##
* *Reflection: Vertical Alignment
Target Number Game - Section 2: Rules Of The Game

The Target Number Dash game was identified by the K-5 Math Teaching Resources website as a fifth grade game. I believe the game is appropriate for CCSS 3.OA.8, but knew it was also a challenge for my students. With repeated practice, they were able to work above their grade level to solve more complex number sentences.

One of the most interesting questions occurred the second time we played this game. One of my students asked,* "What if we want to have the a different operation come first in the game?" *This provided the next mini lesson on the order of operations and the common mnemonic of *Please Excuse My Dear Aunt Sally (PEMDAS)*. While my third graders were not all ready for this level of rigor, I decided to teach them about the parentheses. Because they were not ready for exponents at this time, I chose not to introduce this concept except to provide the vocabulary term. I only explained this would be something they would learn about in future grades.

*Vertical Alignment*

*Vertical Alignment: Vertical Alignment*

# Target Number Game

Lesson 12 of 13

## Objective: SWBAT apply order of operations to create number sentences to reach a target number.

## Big Idea: Playing a game for the order of operations engages students in math fact review and builds fluency.

*50 minutes*

#### Warm-Up

*10 min*

During the warm-up section in this lesson, I review the order of operations by using the same number sentence and moving parentheses to different numbers. This allows students to see how the answer changes based on the location of the parentheses within the number sentence.

For example:

(3 + 5) x 2 - 4 = 12 compared to 3 + (5 x 2) - 4 = 9

I start with using two operations to compare, followed by three and then four operations.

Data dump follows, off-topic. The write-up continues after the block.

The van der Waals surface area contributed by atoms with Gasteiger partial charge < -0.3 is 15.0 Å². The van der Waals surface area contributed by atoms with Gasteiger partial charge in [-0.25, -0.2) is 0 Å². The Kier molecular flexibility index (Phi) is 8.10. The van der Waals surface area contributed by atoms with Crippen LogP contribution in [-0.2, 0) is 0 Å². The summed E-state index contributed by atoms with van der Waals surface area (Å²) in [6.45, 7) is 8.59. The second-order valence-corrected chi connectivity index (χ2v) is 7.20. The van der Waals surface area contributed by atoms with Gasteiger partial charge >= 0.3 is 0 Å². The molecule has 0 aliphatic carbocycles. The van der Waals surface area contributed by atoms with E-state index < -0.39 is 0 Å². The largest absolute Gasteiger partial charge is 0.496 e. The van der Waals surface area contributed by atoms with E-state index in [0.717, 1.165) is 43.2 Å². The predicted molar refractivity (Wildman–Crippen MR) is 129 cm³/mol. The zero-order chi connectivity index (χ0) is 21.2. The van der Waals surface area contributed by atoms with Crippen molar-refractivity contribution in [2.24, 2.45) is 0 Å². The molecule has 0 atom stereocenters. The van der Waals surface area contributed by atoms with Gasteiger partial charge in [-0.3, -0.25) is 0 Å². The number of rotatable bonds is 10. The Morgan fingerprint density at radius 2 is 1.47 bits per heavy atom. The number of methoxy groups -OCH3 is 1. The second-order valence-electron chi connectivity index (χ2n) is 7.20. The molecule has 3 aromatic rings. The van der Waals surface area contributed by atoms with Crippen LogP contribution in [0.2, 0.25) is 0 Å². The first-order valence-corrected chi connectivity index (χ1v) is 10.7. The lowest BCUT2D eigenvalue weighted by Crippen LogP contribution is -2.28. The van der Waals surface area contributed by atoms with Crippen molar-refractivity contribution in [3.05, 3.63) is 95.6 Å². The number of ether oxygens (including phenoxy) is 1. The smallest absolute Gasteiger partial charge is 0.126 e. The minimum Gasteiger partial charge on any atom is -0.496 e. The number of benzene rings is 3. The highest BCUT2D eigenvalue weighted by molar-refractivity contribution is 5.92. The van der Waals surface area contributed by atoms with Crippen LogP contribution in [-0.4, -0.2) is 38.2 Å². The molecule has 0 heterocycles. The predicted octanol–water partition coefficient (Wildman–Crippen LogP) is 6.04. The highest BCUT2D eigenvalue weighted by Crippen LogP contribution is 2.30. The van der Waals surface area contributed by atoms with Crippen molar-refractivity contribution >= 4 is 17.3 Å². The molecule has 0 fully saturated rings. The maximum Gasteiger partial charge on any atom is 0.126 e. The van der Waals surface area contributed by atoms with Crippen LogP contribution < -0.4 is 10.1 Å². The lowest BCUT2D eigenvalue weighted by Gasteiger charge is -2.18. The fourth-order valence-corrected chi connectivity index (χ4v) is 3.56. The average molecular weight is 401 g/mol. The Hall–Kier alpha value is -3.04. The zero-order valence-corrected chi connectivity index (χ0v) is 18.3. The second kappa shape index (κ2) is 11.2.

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#### Rules Of The Game

*10 min*

Our practice with this concept, and math fact practice, occurs within the Target Number Dash game. This game is from the K-5 Math Teaching Resources site. In order to play this game students need to have access to playing cards or number cards. I chose to have the students create the number cards using index cards cut in half.

I model and explain the rules for the Target Number Dash game with a student partner. In this game, students use the same cards and math operations to reach a designated target number. This modeling and demonstration provides students with the opportunity to ask questions, and also examples of how to use the numbers strategically to reach a given number. The cards with the number one can be very helpful because of the identity property of multiplication (3.OA.5).

I practice several different number sentences the first time we play this game in class. The more practice, the more quickly students were able to generate examples. Eventually, the students are able to provide their own examples and explain the game to other students from other classes on their own.

#### Resources

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#### Game Playing

*30 min*

Students play this game with partners for the remainder of the math period. During this time, I circulate to assist students but only if they become stuck or frustrated. There is a productive level of struggle that I want my students to experience. To build perseverance, I must take a step back.

As I circulate I can also differentiate for students in adjusting the game (e.g., choosing to use fewer cards or drawing more cards to reach their target number).

Before playing the game the students create their own set of cards. This also provides students with cards to keep and use on their own at home with parents and siblings.

In this video, the students work towards a target number of 8. However, the cards drawn will not allow the students to reach that number. The students discuss with me a modification to the game so that they can continue playing.

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- LESSON 1: Find The Array
- LESSON 2: Combinations Using Multiplication Trees
- LESSON 3: Arrays Focusing On Rows and Columns
- LESSON 4: Understanding Multiplication With Equal Groups
- LESSON 5: Equal Groups: How Many Stars In The Sky?
- LESSON 6: Multiplication Facts With Arrays
- LESSON 7: Solving Multi-Step Word Problems
- LESSON 8: Write A Different Fact Game
- LESSON 9: Multiplication Using The Commutative Property
- LESSON 10: Three Fish Limit Multiplication Word Problem
- LESSON 11: Word Problems With Order of Operations (Day 1 & 2)
- LESSON 12: Target Number Game
- LESSON 13: Patterns In Multiplication (Days 1 - 5)